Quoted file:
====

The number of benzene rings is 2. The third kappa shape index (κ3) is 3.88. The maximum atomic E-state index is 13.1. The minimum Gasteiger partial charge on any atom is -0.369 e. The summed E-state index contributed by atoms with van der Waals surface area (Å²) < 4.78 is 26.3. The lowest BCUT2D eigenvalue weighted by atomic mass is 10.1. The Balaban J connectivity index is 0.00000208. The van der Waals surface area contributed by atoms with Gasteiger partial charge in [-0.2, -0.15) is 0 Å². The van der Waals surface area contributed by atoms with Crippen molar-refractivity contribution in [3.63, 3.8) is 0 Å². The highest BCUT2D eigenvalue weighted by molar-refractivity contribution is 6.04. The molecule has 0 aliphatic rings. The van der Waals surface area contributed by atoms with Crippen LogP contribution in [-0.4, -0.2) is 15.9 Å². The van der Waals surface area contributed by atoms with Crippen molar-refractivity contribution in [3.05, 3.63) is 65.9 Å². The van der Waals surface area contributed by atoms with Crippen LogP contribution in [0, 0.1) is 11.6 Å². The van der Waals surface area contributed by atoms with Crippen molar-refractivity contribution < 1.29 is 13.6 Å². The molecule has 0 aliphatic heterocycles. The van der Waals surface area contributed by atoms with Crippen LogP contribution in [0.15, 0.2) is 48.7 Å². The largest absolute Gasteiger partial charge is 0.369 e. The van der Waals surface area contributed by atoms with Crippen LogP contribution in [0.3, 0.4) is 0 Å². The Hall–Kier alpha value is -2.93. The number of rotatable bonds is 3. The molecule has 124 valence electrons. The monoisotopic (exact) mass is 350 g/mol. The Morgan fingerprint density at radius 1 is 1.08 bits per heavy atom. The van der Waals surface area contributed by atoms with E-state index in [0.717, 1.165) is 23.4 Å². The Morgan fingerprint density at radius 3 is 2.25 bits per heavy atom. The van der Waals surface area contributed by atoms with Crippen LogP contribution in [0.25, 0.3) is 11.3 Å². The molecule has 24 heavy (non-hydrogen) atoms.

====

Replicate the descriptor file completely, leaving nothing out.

The number of benzene rings is 2. The third kappa shape index (κ3) is 3.88. The maximum atomic E-state index is 13.1. The minimum Gasteiger partial charge on any atom is -0.369 e. The summed E-state index contributed by atoms with van der Waals surface area (Å²) < 4.78 is 26.3. The lowest BCUT2D eigenvalue weighted by atomic mass is 10.1. The Balaban J connectivity index is 0.00000208. The van der Waals surface area contributed by atoms with Gasteiger partial charge in [-0.2, -0.15) is 0 Å². The van der Waals surface area contributed by atoms with Crippen molar-refractivity contribution in [3.63, 3.8) is 0 Å². The highest BCUT2D eigenvalue weighted by molar-refractivity contribution is 6.04. The molecule has 0 aliphatic rings. The van der Waals surface area contributed by atoms with Crippen LogP contribution in [-0.4, -0.2) is 15.9 Å². The van der Waals surface area contributed by atoms with Crippen molar-refractivity contribution in [3.05, 3.63) is 65.9 Å². The van der Waals surface area contributed by atoms with Crippen LogP contribution in [0, 0.1) is 11.6 Å². The van der Waals surface area contributed by atoms with Crippen molar-refractivity contribution < 1.29 is 13.6 Å². The molecule has 0 aliphatic heterocycles. The van der Waals surface area contributed by atoms with Crippen LogP contribution in [0.15, 0.2) is 48.7 Å². The largest absolute Gasteiger partial charge is 0.369 e. The van der Waals surface area contributed by atoms with Crippen LogP contribution in [0.3, 0.4) is 0 Å². The Hall–Kier alpha value is -2.93. The number of rotatable bonds is 3. The molecule has 124 valence electrons. The monoisotopic (exact) mass is 350 g/mol. The Morgan fingerprint density at radius 1 is 1.08 bits per heavy atom. The van der Waals surface area contributed by atoms with E-state index in [0.717, 1.165) is 23.4 Å². The Morgan fingerprint density at radius 3 is 2.25 bits per heavy atom. The van der Waals surface area contributed by atoms with Crippen LogP contribution in [0.25, 0.3) is 11.3 Å². The molecule has 24 heavy (non-hydrogen) atoms.